Naturally, this year’s Law and Technology Conference went online – and had no shortage of topical subjects to air

Well, you would expect the Society’s Law and Technology Conference to survive lockdown and go virtual this year, wouldn’t you? And over two mornings, with up to 200 or so people logging on, it did not disappoint.

President Amanda Millar set the tone by reflecting on the scale of changes over the previous six months, and the work that had gone into making them happen.

Asked what had been her big learning point, she replied that the biggest struggle had been conducting tribunal and other hearings remotely, and making sure the issues were covered. Words were important in advocacy skills, and the challenge was to make sure your meaning was getting across.

However she had been able to attend more conferences, not having to travel, and cited as a success story the Society’s summer school for prospective law students, which took
25 participants in its traditional format but this year had seen 70 attend virtually.

As to what we might expect over the next year, she predicted some form of hybrid between the old ways and the new, whether for meetings or court hearings. For the latter, we must not have “a blanket approach to digitisation”, but look at what the hybrid may be while “maintaining the fundamental principles of what we do for society”.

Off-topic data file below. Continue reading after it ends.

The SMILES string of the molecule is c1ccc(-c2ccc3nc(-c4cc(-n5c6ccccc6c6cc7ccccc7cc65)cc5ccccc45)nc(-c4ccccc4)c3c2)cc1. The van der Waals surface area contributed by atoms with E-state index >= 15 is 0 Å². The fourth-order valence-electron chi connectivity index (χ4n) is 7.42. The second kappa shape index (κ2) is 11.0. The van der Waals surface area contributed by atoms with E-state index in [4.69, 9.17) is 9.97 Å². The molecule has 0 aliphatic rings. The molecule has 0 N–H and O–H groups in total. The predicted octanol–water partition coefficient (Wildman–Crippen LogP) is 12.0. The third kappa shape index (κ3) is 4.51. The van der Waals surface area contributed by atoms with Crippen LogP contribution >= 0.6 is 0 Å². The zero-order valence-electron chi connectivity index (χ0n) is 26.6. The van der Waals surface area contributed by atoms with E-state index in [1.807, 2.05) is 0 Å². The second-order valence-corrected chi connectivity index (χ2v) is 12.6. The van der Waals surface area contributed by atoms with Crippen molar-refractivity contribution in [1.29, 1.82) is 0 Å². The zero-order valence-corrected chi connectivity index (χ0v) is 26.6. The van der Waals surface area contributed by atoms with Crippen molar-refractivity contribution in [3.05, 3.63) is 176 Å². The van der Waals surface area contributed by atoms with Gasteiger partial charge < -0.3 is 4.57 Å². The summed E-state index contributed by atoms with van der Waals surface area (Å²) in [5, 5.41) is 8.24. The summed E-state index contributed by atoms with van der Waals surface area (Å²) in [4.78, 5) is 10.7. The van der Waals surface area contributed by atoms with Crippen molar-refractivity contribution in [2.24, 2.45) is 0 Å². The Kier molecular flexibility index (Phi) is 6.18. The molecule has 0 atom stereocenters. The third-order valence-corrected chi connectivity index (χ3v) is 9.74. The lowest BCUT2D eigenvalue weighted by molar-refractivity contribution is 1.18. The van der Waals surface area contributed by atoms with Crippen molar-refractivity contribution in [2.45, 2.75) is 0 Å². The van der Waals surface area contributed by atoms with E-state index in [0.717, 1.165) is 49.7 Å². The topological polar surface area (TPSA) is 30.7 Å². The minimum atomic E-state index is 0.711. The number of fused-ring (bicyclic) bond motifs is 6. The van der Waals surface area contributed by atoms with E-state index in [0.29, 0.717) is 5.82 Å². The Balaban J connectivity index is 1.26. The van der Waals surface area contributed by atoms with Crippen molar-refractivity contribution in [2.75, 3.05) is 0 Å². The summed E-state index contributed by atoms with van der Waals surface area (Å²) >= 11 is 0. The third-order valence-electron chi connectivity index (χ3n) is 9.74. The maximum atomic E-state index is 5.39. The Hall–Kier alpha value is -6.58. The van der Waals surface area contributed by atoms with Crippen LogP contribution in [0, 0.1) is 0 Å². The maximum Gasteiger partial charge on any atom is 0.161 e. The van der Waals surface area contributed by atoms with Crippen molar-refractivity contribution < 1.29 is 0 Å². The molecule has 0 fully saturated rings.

Life after COVID

Not surprisingly, the impact of coronavirus on legal service delivery was a running theme, in particular in the first round table discussion.

Eoin McGrath, lead developer at Thread Legal, opened by saying he had been pleasantly surprised at how the legal industry had responded, with (against some expectations) people working well from home. Previously underused technology was allowing people to be more productive, co-work in real time, give faster feedback, and interact better and more quickly with individual clients.

Before we could become too smug, Lauren Riley, solicitor and founder of The Link App, described how, coming from customer service, she had been shocked at the legal profession’s general approach to technology and client engagement. It was behind other sectors – she instanced the challenger banks – and the gap was growing. While it had adapted quicker than ever over the last six months, there was “still a way to go”.